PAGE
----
You have to love 'underdog' ratings agency Egan-Jones. While the DBRSs of the world are busy keeping Spain's banks afloat by making sure their collateral stays eligible, Egan-Jones spends its time issuing ratings that actually mean something.
For instance, the firm downgraded Spain to CC in late September, well into 'junk' territory. This was the seventh time the firm had downgraded Spain in 2012 and its rationale was simple: the banks are collapsing and the regions are bankrupt. In other words, the firm basically cited "common sense".
Egan-Jones hasn't been kind to the U.S. either. The firm has downgraded the U.S. twice in 2012 and currently has it at AA-. In fact, Sean Egan, president of Egan-Jones didn't even spare the U.S. on election day. On CNBC Tuesday morning, Egan poured cold water on the notion that an amicable and timely resolution to the fiscal cliff debate would meaningfully improve the credit worthiness of the country:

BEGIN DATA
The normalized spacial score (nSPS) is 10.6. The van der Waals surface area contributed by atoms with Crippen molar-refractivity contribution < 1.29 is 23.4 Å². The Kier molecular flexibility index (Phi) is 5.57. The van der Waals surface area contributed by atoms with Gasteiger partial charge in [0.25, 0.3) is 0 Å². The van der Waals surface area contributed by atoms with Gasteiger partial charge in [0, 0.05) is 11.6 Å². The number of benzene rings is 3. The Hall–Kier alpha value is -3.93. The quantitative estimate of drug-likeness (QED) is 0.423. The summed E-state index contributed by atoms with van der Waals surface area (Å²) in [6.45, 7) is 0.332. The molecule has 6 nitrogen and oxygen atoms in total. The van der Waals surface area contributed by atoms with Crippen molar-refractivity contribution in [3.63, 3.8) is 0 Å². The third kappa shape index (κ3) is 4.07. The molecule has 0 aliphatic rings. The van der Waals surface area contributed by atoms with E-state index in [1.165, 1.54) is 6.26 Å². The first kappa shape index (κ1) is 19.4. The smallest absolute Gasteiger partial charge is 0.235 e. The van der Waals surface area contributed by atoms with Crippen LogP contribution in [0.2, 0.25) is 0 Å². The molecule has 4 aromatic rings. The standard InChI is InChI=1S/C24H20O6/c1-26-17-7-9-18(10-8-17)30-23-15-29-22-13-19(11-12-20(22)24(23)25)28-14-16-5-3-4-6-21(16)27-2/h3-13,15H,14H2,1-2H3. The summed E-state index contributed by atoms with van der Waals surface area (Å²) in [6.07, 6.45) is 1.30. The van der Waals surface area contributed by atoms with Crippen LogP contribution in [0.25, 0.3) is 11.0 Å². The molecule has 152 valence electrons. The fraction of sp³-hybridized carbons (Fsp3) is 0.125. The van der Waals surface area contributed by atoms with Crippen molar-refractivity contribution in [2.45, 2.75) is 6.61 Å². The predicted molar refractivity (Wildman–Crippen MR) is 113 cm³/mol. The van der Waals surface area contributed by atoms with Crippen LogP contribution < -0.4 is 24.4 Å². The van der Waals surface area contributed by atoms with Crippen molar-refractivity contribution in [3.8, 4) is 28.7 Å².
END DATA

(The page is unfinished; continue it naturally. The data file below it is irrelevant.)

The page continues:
"The key measure on sovereign credit quality is debt-to-GDP, in the case of the U.S., it's risen rather dramatically, from four years ago at 75 percent debt-to-GDP, to currently over 104 percent."
Egan also has a talent for cutting through the nonsense. So in case the above quote wasn't clear enough, he crystallizes it a bit further:
"The problem in the U.S. is that the debt has grown whereas the GDP has not grown."
There you have it -- a rather difficult statement to argue with. Saying a fiscal cliff resolution will fix the U.S. and put stocks in the clear is like saying a positive vote on new austerity measures in Greece this week will end talks of a 'Grexit.' Investors are advised to listen to Sean-Egan and stay short the broad market (SPY) (QQQ).